Xing, G., Lu, J., Hu, M. et al. 2015. Effects of group housing on ECG assessment in conscious cynomolgus monkeys. Journal of Pharmacological and Toxicological Methods 75, 44-51.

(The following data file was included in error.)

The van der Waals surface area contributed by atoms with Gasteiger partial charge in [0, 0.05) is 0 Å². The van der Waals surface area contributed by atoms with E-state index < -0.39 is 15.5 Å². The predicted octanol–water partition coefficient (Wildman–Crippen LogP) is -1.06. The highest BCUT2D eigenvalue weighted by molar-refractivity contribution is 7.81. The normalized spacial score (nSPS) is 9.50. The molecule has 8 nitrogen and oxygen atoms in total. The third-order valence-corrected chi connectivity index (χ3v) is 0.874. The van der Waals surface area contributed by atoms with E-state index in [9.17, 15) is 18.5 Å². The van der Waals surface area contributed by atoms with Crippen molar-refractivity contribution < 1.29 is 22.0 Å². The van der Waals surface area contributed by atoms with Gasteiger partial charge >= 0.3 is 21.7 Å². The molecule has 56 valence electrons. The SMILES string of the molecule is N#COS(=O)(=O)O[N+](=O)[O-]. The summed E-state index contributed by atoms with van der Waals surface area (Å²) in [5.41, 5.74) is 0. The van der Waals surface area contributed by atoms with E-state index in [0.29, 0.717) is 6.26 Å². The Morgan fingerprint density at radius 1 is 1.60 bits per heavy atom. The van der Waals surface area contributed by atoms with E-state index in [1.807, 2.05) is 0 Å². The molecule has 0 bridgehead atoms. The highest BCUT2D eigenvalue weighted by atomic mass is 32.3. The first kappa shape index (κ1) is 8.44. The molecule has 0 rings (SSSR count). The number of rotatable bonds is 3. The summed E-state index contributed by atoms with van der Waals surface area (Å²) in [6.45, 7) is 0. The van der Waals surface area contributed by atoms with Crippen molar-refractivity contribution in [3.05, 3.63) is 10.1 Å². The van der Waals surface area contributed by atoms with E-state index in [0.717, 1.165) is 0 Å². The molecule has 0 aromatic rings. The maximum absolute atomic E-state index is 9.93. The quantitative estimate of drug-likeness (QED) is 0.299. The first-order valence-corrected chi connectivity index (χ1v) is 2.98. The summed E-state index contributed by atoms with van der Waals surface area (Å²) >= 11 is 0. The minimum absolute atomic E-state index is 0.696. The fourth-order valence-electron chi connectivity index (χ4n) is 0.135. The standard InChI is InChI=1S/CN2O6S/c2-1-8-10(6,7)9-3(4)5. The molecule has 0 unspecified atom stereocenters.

Assessing the cardiovascular safety of new chemical or biological entities is important during pre-clinical development. Electrocardiogram (ECG) assessments in non-human primate (NHP) toxicology studies are often made using non-invasive telemetry systems. We investigated whether ECG recording was feasible during group housing of NHPs, rather than the usual single housed arrangement, and whether it would impact the data collected or affect the ability to detect drug-induced changes in QTc interval. Following a period of acclimatisation to jackets, cynomolgus monkeys (3 males and 3 females) were housed in same sex groups of 3. Female monkeys were administered 4 doses of vehicle while male monkeys were administered vehicle, 15, 45, and 135 mg/kg moxifloxacin. Each dose was administered on a separate dosing day. The same dosing protocol was repeated with the animals singly housed and the results from the two phases were compared including assessment of statistical power. Heart rate (HR) was significantly lower, and PR and QT intervals were significantly higher, at multiple time points when the animals were group housed compared with the singly housed phase. QRS duration and QTc interval were less affected. Moxifloxacin increased QT and QTc intervals but had no consistent effect on HR, QRS duration or PR interval under group housed or singly housed conditions. Power analysis suggested that group housing did not adversely affect the magnitude of detectable changes of ECG parameters. In general, detection of slightly smaller changes was achieved under conditions of group housing. The current study shows group housing to be technically possible during non-invasive ECG recording, resulting in lower resting heart rates and small improvements in sensitivity of detection of drug-induced effects. Given the psychological benefits of group housing for NHPs, it is a refinement that should be considered when conducting ECG assessments in NHP toxicology studies.